External corrosion: soil resistivity (Ω m), pipeline running time (years), metal buried objects (a), AC current density (A/m2), DC tube ground potential (mV), cathodic protection effectiveness (%), coating insulation resistivity (Ω m)

Internal corrosion: corrosion growth rate (mm/a), wall thickness difference (mm), remaining pipe life (years), regular pigging (%), pipeline coating condition (%)

Stress corrosion: operating pressure (MPa), yield strength (MPa), diameter (mm), wall thickness (mm), coating adhesion (%)

Hydrogen-induced cracking (HIC): environmental pH, soil salt content (%), H2S content (mg/m3), HIC test (%)

External interference P2

Third-party damage: minimum depth (m), degree of activity (%), pipeline laying crossings (a), line signs (%), management monitoring (%)

Intentional destruction: the accessible degree of stealing oil and gas (%), the degree of government protection (%), inspection frequency (times/month), public education (%)

Material/construction P3

Pipe defects: steel grade (%), manufacturing process (%)

Weld defects: weld type (%), weld crack (%)

Improper design: improper design (%), design review (%)

Construction damage: degree of construction damage (%), measures of construction safety (%)

Natural disasters P4

Ground movements: susceptibility of ground movement (%), prevention measures of ground movement (%)

Extreme climate: susceptibility of extreme climate (%), prevention measures of extreme climate (%)

Function and operation P5

Equipment failure: equipment failure probability (%), prevention measures of equipment failure (%)

Control system failure: probability of control system failure (%), prevention measures of control system failure (%)

Operation error: probability of operation error (%), precautions of operation error (%)

Improper maintenance: improper maintenance (%), precautions of improper maintenance precaution (%)

The collected data are valid only if the following two conditions are met:

Condition 1 Time consistency. Some data will change over time. For example, the condition of external anticorrosive coating only represents the condition of oil and gas pipelines during a certain period of time. The sample data for use in the risk evaluation must be representative of the current conditions of the oil and gas pipelines. Otherwise, some data items should be deleted.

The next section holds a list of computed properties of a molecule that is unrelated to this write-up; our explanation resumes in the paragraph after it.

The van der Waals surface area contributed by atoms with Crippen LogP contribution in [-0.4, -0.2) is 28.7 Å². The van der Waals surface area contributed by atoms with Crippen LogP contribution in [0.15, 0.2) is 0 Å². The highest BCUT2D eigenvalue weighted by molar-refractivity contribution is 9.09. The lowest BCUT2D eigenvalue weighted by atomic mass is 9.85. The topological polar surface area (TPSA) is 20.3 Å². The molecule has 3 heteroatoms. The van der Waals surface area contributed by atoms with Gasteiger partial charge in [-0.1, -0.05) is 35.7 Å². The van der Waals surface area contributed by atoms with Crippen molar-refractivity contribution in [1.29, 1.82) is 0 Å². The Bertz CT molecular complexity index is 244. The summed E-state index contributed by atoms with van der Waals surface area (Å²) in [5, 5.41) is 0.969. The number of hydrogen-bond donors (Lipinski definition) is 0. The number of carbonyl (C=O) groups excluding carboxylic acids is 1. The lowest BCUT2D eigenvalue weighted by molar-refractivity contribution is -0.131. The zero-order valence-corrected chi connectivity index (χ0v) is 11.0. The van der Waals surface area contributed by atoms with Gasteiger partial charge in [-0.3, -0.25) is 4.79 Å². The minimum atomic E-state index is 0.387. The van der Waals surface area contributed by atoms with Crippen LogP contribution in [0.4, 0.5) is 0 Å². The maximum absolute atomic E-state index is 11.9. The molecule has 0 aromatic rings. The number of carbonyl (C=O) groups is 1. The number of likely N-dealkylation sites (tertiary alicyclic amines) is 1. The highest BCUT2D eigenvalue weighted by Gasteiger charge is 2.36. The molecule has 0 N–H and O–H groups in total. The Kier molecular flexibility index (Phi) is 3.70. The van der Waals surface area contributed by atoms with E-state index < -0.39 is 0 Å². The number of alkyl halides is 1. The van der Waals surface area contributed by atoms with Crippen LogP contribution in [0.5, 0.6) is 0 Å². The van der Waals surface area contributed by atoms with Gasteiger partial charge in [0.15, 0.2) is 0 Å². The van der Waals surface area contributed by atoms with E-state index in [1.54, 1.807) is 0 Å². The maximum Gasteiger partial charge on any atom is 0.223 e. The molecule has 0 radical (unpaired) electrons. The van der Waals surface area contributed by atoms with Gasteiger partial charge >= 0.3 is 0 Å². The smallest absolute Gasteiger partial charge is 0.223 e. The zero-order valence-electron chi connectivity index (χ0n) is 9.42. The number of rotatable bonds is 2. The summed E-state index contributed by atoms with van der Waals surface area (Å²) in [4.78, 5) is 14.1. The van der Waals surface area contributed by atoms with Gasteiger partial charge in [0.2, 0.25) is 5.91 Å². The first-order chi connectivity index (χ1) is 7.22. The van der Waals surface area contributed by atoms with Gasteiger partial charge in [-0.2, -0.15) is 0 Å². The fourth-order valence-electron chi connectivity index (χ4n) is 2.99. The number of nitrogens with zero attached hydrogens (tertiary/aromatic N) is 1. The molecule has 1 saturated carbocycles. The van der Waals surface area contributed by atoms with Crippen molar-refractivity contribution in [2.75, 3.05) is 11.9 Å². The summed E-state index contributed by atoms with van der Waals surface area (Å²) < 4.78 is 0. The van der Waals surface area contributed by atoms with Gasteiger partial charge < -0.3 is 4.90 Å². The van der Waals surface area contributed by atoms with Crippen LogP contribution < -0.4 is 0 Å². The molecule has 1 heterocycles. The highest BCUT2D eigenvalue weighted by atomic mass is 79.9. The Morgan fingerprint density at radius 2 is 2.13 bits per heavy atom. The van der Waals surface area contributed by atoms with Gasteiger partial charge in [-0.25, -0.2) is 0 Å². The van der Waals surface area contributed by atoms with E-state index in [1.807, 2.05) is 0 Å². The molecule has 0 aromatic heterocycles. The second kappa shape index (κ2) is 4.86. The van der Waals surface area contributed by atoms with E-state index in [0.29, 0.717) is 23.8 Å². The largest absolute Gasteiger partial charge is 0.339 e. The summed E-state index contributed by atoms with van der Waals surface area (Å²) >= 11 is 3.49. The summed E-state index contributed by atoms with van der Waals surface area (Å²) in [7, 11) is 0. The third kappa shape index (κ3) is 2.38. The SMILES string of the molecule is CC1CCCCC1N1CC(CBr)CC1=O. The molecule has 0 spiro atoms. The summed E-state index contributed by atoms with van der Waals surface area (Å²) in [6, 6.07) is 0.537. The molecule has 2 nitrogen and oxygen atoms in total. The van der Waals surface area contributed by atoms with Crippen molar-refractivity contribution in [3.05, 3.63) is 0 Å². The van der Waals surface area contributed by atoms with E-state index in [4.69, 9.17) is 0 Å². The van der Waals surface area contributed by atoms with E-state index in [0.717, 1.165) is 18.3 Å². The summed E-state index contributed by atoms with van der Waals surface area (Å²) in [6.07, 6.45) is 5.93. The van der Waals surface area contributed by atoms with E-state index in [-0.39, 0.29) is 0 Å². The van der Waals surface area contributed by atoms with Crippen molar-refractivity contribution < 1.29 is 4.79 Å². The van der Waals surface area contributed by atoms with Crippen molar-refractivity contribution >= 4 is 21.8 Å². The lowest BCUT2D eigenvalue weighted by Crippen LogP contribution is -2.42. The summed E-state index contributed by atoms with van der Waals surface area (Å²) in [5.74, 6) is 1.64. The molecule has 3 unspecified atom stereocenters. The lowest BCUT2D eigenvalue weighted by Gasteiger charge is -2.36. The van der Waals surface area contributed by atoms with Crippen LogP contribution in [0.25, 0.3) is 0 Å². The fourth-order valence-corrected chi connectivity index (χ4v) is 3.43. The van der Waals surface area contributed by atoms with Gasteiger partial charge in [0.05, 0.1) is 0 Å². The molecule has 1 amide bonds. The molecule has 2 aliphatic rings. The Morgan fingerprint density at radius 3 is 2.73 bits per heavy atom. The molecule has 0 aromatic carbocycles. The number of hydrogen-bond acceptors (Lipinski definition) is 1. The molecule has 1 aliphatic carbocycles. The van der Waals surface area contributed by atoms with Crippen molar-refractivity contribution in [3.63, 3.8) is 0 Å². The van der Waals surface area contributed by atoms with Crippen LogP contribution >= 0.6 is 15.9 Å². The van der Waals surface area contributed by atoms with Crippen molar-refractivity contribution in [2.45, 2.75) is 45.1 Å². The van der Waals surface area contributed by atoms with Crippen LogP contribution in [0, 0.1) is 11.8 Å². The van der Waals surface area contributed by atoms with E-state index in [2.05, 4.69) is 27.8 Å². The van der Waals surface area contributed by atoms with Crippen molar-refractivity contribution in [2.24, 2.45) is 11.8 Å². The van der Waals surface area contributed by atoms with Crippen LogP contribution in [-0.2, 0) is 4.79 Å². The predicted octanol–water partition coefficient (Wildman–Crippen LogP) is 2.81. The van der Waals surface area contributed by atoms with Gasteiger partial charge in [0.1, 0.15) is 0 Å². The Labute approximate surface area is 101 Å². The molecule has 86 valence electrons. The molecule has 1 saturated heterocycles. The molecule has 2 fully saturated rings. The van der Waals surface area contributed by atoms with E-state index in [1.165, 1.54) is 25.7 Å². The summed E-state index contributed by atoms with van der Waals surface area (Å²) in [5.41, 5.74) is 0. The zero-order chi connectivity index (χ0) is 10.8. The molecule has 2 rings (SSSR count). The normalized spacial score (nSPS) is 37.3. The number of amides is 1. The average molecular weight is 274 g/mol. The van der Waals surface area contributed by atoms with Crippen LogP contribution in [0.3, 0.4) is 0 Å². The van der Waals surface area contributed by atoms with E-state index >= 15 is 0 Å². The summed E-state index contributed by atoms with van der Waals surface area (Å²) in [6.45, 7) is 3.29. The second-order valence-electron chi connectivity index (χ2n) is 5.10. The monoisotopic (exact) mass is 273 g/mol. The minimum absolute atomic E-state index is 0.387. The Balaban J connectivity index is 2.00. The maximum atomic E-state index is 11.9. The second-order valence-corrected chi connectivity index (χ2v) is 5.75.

Condition 2 Spatial consistency. Oil and gas pipelines are widely distributed and have large regional differences, and operating parameters may change because of geographical changes. The collected sample data must reflect the characteristics of pipelines.

3.3 Model for the comprehensive risk evaluation of oil and gas pipelines

In this study, an improved AHP–TOPSIS model is applied to evaluate the risk conditions of oil and gas pipelines. The multi-segment pipeline i (i = 1, 2, , m) constitutes the decision-making unit of the multi-attribute decision problem. The criterion level indexes j (j = 1, 2, , 5), i.e., corrosion, external interference, material/construction, natural disasters, and function and operation constitute the set of the indexes of decision-making problems.

Step 1 Improved AHP is used to compute the index weight for pipeline risk evaluation, and the weight of the indexes of the criterion level constitutes the weight vector ω.

Step 2 Improved TOPSIS is applied to compute the closeness coefficient of the index of each pipeline risk evaluation, and the closeness coefficient of the index in the criterion level of each pipe segment constitutes the judgment matrix Rm×5. First, the initial judgment matrix of each index of the criterion level is established in accordance with the actual data of the evaluation dataset in Table 2. The normalized decision matrix is obtained by using Eq. (12). Then, the closeness coefficient of each index of the criterion level is calculated by using Eqs. (9)–(11). Finally, the closeness coefficient of the index on the criterion level of each pipe segment constitutes the judgment matrix Rm×5 of pipeline risk evaluation.

Step 3 The result vector Q of oil and gas pipeline risk evaluation is calculated. The judgment matrix Rm×5 is combined with the weight vector ω to obtain the result vector Q of oil and gas pipeline risk evaluation as follows:
$$ \varvec{Q} = \varvec{R}_{m \times 5} \times \omega $$
(13)

3.4 Evaluation of oil and gas pipeline risk level

Given that the KENT method combines the failure possibilities and consequences of pipelines and divides the risk of pipelines into five levels, we treat the quantitative interval (0, 1) of the evaluation object equally. The evaluation object divides the risk of oil and gas pipelines into five levels: extremely high risk, high risk, medium risk, low risk, and extremely low risk. The risk level of oil and gas pipelines is classified as shown in Table 3. The risk level of each oil and gas pipelines is determined in accordance with the quantitative value.
Table 3

Correspondence table for quantitative value and risk level of oil and gas pipelines

Quantitative value

[0.00, 0.20)

[0.20, 0.40)

[0.40, 0.60)